As we aim to work towards enhancing the well-being of children, the plurality of the environments in which they are embedded and strive to grow is a reality to contend with. Development settings are unique and therefore to what extent the needs and rights of children are met, what are their experiences in growing up and how do children (and so also their families) construct childhood would be areas to explore. Teachers, Parents, school system, and community all face challenges and dilemmas as to how to create environments for holistic development. While much is happening in each field be it nutrition, child health, child protection and education but the child still falls behind its optimum development creating learning gaps, developmental gaps and social gaps.
It’s time to come together to address the child as a whole and therefore a need to bring all fields together to have new thinking, new skills and strengths so that the synergy will strengthen programs and practices and create opportunities for children to grow and develop to their fullest in whichever context they are. Considering this, Association for Early Childhood Education and Development (AECED) and Centre for Early Childhood Education and Development (CECED), Ambedkar University are jointly organizing a national conference on the theme - Every Child’s Right to Early Childhood Development: Evolving Inclusive Practices”.
Association for Early Childhood Education and Development (AECED)
The Association for Early Childhood Education and Development (AECED) is a national body registered in 2008 with its registered office at Tata Institute of Social Sciences, Mumbai. It was formerly known as the Indian Association for Preschool Education (IAPE). IAPE was established in 1964 with the intention of bringing together professionals in the field of early childhood education in the interest of the young child. It was instrumental in empowering concerned adults in creating a joyful childhood for each and every child through professional development workshops and refresher courses for preschool teachers. Considering the diverse demands of the fast-paced socio-economic changes and increasing aspirations of parents and teachers in varied settings, it was imperative to extend the scope of the organization’s efforts. The Association therefore aims to support overall development of children and the professional development of teachers, parents and professionals who work for the well-being of children.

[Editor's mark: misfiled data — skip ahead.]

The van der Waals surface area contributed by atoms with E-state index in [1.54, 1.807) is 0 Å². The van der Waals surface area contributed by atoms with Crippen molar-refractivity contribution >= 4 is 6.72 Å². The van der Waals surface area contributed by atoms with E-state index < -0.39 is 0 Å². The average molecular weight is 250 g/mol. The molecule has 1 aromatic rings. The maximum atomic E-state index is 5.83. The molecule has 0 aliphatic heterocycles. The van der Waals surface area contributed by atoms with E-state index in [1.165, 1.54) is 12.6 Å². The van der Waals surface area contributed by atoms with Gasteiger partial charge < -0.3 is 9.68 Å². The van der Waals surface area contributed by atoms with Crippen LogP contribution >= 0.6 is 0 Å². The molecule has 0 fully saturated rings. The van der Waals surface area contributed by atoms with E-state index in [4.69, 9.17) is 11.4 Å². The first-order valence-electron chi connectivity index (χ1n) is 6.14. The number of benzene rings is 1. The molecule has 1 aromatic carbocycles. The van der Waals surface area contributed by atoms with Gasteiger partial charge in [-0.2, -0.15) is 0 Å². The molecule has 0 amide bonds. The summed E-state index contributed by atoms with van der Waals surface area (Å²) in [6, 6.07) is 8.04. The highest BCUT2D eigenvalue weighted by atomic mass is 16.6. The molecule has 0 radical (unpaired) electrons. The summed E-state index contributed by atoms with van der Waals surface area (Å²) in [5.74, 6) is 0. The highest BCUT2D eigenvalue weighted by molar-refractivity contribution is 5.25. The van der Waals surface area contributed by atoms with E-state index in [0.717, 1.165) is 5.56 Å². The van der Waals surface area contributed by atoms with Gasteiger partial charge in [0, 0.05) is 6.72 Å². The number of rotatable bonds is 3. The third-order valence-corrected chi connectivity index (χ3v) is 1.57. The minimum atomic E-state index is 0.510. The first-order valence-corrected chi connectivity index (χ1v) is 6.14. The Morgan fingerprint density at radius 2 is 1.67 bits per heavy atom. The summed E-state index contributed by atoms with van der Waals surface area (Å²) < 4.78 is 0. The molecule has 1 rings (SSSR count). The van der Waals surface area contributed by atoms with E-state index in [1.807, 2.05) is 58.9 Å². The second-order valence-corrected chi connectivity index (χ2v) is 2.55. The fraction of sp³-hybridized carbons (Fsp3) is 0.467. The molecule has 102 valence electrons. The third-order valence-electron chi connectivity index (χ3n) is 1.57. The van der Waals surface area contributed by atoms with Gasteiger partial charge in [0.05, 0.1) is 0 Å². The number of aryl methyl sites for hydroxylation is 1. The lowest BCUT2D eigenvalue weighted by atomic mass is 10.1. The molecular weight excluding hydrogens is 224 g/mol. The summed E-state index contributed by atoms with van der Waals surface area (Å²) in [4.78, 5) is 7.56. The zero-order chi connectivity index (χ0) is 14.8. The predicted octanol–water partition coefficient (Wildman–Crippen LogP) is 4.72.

AECED offers a broad spectrum of activities through the year to advocate the child’s right to education. Focus of these programs will aim to build and increase awareness of the young child’s developmental and educational needs as well as promote holistic development of each child in the country. AECED brings out a bi-annual newsletter and plans to publish an e-journal to disseminate research and information on issues. AECED aspires to take a leadership role in developing quality standard systems and evolve appropriate instruments to assess quality and create mechanisms to work with diverse EC settings to enhance quality of programs.
Centre for Early Childhood Education and Development. (CECED)
CECED was established with a mission to contribute to the national goals of social justice and equity by advocating for every child’s right in the first eight years of life, to a sound foundation for learning and development, through developmentally and contextually appropriate Early Childhood Care and Education (ECCE). CECED has consistently worked toward this mission in the last seven years through its three major functional areas viz. indigenous research, systemic capacity strengthening and evidence based advocacy with a planned effort to bring research and development, policy and practice within a convergent frame in the field of Early Childhood Care and Education.
Objectives of the Conference:
CALL FOR PAPERS AND POSTERS:
Stay Options: (Will be updated soon)
*NGOs and Students (with valid Id. Card) - No Charge
The individual and institutional membership forms are attached below.
*10% discount for institutional groups of minimum 4 or more participants.
The charges include lunch, two teas/coffees, conference bag and kit material (on pen drive)
For all updates and queries, kindly contact us:
Phone No.- 022-25525342 & 5349.
Email us for all correspondence and submission of the abstracts: firstname.lastname@example.org